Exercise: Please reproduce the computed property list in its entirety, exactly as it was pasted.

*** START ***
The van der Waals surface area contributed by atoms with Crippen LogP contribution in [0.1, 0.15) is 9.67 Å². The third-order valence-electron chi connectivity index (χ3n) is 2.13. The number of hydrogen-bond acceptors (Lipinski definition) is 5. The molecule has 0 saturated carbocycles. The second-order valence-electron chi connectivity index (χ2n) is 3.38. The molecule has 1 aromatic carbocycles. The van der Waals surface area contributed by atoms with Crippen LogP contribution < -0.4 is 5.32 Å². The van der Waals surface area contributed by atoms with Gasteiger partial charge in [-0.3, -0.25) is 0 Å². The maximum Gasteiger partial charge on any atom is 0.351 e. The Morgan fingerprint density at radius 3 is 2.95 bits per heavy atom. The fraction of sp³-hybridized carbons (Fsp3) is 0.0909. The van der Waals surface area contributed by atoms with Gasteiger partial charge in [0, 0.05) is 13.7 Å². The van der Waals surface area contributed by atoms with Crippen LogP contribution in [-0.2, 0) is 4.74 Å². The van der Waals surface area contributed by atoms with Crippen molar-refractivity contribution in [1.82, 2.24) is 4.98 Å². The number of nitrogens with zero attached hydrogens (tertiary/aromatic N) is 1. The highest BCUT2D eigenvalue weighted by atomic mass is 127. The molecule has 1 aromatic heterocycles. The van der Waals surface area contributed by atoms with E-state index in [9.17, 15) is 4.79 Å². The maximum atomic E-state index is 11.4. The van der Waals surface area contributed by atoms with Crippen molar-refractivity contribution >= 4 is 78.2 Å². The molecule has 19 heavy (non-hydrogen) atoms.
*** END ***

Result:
The van der Waals surface area contributed by atoms with Crippen LogP contribution in [0.1, 0.15) is 9.67 Å². The third-order valence-electron chi connectivity index (χ3n) is 2.13. The number of hydrogen-bond acceptors (Lipinski definition) is 5. The molecule has 0 saturated carbocycles. The second-order valence-electron chi connectivity index (χ2n) is 3.38. The molecule has 1 aromatic carbocycles. The van der Waals surface area contributed by atoms with Crippen LogP contribution < -0.4 is 5.32 Å². The van der Waals surface area contributed by atoms with Gasteiger partial charge in [-0.3, -0.25) is 0 Å². The maximum Gasteiger partial charge on any atom is 0.351 e. The Morgan fingerprint density at radius 3 is 2.95 bits per heavy atom. The fraction of sp³-hybridized carbons (Fsp3) is 0.0909. The van der Waals surface area contributed by atoms with Gasteiger partial charge in [0, 0.05) is 13.7 Å². The van der Waals surface area contributed by atoms with Crippen LogP contribution in [-0.2, 0) is 4.74 Å². The van der Waals surface area contributed by atoms with Crippen molar-refractivity contribution in [1.82, 2.24) is 4.98 Å². The number of nitrogens with zero attached hydrogens (tertiary/aromatic N) is 1. The highest BCUT2D eigenvalue weighted by atomic mass is 127. The molecule has 1 aromatic heterocycles. The van der Waals surface area contributed by atoms with E-state index in [9.17, 15) is 4.79 Å². The maximum atomic E-state index is 11.4. The van der Waals surface area contributed by atoms with Crippen molar-refractivity contribution >= 4 is 78.2 Å². The molecule has 19 heavy (non-hydrogen) atoms.